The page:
There’s A Lot of Shit To Configure

Automation is coming, and in a big way. Whether it’s a centralized controller environment, or magical software powered by unicorn tears, vendors are chomping at the bit to provide some sort of automation for all the shit we need to do in the network and server world. While certainly welcomed, it’s a tough nut to crack (as I’ve mentioned before in Automation Conundrum).

Data center automation is a little bit like the Gom Jabbar. They tried and failed you ask? They tried and died.

“What’s in the box?”

“Pain. And an EULA that you must agree to. Also, man-years of customization. So yeah, pain.”

Ethernet Rules Everything Around Me

It’s quite clear that Ethernet has won the networking wars. Not that this is any news to anyone who’s worked in a data center for the past ten years, but it has struck me that no other technology has been so much as even mentioned as one for the future. Bob Metcalfe had the prophetic quote that Stephen Foskett likes to use: “I don’t know what will come after Ethernet, but it will be called Ethernet.”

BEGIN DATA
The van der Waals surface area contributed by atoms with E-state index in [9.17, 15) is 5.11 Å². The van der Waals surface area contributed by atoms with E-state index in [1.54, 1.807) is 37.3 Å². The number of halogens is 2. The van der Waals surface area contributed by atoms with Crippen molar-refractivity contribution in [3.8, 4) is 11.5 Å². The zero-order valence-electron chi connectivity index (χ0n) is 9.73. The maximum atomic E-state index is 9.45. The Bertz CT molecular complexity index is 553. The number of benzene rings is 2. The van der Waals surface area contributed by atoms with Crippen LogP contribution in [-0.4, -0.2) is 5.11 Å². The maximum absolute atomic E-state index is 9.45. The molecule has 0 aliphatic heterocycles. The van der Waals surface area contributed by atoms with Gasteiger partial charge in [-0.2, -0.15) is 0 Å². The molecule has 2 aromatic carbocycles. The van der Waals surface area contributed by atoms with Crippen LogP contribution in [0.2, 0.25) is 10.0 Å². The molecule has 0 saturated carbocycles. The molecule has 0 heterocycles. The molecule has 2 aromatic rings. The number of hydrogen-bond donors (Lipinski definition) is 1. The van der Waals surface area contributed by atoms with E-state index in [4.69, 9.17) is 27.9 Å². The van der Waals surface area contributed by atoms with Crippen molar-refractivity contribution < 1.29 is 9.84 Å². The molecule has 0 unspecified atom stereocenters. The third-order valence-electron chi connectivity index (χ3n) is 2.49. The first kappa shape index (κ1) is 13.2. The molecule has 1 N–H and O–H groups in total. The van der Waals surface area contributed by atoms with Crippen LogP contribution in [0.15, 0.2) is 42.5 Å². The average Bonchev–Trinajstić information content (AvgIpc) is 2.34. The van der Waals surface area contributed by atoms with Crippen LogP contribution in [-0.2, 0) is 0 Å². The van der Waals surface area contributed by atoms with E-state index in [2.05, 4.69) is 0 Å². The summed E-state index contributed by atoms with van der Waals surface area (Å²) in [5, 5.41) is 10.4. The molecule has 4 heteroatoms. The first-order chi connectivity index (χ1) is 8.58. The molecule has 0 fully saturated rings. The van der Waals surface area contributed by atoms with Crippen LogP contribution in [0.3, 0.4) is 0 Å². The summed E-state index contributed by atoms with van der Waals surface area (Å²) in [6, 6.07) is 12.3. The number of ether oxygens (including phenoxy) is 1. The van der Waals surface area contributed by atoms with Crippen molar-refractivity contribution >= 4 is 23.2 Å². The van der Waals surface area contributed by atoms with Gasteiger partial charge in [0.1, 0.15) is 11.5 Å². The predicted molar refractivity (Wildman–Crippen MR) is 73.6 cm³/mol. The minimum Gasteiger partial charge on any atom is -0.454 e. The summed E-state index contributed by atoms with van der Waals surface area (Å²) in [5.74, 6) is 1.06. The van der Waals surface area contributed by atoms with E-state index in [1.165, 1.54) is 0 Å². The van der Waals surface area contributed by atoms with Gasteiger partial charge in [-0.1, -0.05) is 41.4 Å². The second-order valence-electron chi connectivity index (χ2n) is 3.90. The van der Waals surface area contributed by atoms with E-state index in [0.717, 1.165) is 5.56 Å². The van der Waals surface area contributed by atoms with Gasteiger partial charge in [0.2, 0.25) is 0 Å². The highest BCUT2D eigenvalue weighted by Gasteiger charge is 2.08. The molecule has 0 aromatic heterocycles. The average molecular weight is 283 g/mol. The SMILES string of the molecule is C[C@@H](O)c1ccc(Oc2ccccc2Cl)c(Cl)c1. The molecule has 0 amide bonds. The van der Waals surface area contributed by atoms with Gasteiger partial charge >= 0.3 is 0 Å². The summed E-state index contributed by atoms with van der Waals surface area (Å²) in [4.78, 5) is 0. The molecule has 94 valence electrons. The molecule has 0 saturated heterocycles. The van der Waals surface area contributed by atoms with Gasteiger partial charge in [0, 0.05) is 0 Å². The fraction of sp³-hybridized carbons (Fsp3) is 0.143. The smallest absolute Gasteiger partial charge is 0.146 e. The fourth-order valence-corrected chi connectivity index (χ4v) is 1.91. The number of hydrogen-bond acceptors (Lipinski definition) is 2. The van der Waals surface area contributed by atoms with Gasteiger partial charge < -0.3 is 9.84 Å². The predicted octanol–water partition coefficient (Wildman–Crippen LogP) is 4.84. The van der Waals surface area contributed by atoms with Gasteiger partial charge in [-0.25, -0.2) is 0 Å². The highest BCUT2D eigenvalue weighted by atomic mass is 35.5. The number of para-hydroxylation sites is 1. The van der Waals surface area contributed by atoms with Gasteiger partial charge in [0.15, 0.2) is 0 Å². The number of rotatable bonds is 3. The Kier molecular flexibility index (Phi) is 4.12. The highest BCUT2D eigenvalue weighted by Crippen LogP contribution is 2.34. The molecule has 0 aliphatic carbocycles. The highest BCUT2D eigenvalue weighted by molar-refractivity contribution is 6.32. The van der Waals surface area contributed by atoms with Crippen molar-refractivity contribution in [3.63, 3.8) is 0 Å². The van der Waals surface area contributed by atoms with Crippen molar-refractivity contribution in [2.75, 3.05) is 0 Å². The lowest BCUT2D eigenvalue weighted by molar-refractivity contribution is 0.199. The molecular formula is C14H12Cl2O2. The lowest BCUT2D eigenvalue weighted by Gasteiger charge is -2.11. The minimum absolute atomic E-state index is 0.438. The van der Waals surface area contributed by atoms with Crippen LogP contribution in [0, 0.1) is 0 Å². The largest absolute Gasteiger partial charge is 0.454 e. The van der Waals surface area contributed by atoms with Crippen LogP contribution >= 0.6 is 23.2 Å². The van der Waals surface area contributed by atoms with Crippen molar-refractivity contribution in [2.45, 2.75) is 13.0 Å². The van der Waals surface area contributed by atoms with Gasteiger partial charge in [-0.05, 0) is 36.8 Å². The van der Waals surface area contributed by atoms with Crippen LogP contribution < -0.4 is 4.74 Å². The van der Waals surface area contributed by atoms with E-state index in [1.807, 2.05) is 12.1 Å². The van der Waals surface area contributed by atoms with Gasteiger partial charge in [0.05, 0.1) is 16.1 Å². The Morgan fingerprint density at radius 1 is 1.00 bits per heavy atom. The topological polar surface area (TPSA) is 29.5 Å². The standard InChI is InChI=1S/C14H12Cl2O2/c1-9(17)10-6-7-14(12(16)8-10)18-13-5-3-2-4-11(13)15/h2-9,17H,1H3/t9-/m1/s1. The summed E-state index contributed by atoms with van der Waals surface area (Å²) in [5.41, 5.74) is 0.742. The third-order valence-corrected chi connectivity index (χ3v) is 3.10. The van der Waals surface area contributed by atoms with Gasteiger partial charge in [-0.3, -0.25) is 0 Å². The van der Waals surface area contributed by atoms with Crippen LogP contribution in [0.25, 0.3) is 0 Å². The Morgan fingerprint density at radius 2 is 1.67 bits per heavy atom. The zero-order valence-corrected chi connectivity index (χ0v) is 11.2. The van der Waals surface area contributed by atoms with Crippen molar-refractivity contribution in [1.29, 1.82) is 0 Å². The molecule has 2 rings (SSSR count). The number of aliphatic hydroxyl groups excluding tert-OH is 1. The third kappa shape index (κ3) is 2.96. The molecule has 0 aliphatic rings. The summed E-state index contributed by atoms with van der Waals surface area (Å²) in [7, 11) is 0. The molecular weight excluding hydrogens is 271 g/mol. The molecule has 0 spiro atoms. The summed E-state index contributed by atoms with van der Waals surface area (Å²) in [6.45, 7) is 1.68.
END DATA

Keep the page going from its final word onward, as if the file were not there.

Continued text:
But there are limitations (Layer 2 MAC learning, virtualization, VLANs, storage) that need to be addressed for it to become what comes after Ethernet. Fibre Channel is holding ground, but isn’t exactly expanding, and some crazy bastards are trying to merge the two.

Oof. Storage.